According to the Ontario Auditor General report, the LCBO is not using its buying power to negotiate best prices. So by extension, we the public end up paying more then we should had they done their job right.
My thinking is since their margins are so high and their pricing formula (at least their floor pricing) is based on cost, then it actually benefits them to pay higher cost to achieve greater margins. Either that or LCBO management should be fired for incompetence. Either way, Ontario residents are screwed.
I have known that for years.....someone should have to answer to this.....where is Shari?
I also heard this on CBC this evening on my way home. Was not in the least shocked. You are correct Machine, it's pretty simple in my view:
1. LCBO is a revenue generating entity for the Ontario gov't.
2. LCBO sets pricing policy that appears to be in the consumers best interest (i.e. fixed markups on cost)
3. LCBO follows their mandate of generating revenue by using the pricing policy to their advantage: not negotiating lower cost by using their buying power and in some cases not listing producers that do not meet pricing thresholds under the guise of social responsibility.
Let's be realistic though, even if this was addressed sufficiently to the public's liking it would probably only impact the sub-$20 bottles and we'd still be paying the same prices as we are now. I suppose the only way to sort this is to get the gov't out of the alcohol business but given how broke this province is I don't even think Hudak would have killed a cash cow like this.
that is worse than PA.
Only death is free, and even that costs you your life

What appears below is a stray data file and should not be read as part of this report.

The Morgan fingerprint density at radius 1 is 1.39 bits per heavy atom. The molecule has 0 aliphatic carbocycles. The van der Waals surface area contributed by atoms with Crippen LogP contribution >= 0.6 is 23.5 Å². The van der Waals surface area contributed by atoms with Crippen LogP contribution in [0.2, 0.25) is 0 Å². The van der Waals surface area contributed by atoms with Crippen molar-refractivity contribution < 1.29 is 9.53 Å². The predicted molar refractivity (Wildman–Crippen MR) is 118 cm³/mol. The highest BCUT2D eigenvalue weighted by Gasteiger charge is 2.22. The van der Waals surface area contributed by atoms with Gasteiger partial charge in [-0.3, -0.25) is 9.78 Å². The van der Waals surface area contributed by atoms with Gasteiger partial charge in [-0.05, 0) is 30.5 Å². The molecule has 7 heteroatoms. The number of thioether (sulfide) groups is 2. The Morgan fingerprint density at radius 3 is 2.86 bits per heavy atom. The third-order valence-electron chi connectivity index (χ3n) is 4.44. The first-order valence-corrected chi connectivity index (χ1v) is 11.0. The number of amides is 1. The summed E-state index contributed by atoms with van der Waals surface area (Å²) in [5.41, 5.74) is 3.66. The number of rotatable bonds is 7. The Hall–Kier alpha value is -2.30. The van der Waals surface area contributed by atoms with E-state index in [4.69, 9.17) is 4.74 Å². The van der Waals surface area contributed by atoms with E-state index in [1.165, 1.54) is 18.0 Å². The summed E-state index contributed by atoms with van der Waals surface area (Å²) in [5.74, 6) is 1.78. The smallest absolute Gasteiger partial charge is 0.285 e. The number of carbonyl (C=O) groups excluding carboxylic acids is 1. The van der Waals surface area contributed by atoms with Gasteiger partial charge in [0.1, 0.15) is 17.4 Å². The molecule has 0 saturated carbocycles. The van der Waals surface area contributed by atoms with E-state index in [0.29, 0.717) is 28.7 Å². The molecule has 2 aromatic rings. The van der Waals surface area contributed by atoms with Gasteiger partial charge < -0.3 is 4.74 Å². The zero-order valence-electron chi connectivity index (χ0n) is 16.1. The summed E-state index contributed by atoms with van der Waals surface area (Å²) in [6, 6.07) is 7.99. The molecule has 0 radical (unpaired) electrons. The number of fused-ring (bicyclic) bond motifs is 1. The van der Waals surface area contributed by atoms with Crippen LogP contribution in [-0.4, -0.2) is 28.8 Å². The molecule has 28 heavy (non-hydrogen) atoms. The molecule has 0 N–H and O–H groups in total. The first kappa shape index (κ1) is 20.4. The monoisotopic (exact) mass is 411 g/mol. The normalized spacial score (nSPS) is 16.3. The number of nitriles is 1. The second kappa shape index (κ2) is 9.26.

Full article HERE.
Like I said, the only way that this makes sense is if their pricing algorthm is set so that the higher the supplier cost, the higher the gross margin and the higher the profit. But it can't be so high that it turns customers (i.e., you and me) away, thus there's a sweet spot that LCBO tells the supplier to charge, which is higher than the supplier's list price.
So it's a win-win situation for the LCBO and its suppliers, but the public is screwed. It's great to be a monopoly indeed.
Away to where?
This story sounds eerily similar to a news story a couple of years ago about the SAQ vice-presidents who did something similar, albeit regarding conversion of prices. The incentive to keep prices high was a motivating factor as well.
"This thread makes me think the Internet was a mistake"-Spo November 19th, 2016
"I have drunk not to the clouding of my reason, but just so much that I can still surely distinguish the syllables with my tongue." Athenaeus
"Mimik" on cellartracker.com
When I say "it can't be so high," the "it" means that particular wine, not LCBO. Even for a monopoly, there's a price above which people would simply say no. It's not an unlimited ceiling. For example, if the $30 Pipeau is priced instead at $90, it would be sitting on the shelves for a long time until they need to be reduced to clear.
I dunno. I get the impression the vast majority of Canadian wine drinkers (outside of AB) will pay the going rate, oblivious to the fact they are being gouged. Without competition, there's no knowing if you're paying a good price or not.
It's interesting to me when Beppi Crosariol lists other provinces' pricing in his reviews as it's the only glimpse we get at a 'competitor's' price:
Château Pontet-Canet 2008 (France)
SCORE: 95 PRICE: $129
What a splendid effort from the 2008 vintage of this fifth-growth red Bordeaux. Good fruit purity and concentration are complemented by traces of mineral and earth. It starts smooth, then astringent tannins tighten their grip in the second act. Cellar it for two decades or more if you can or decant it and serve it with rare beef or lamb chops. The B.C. price is $188.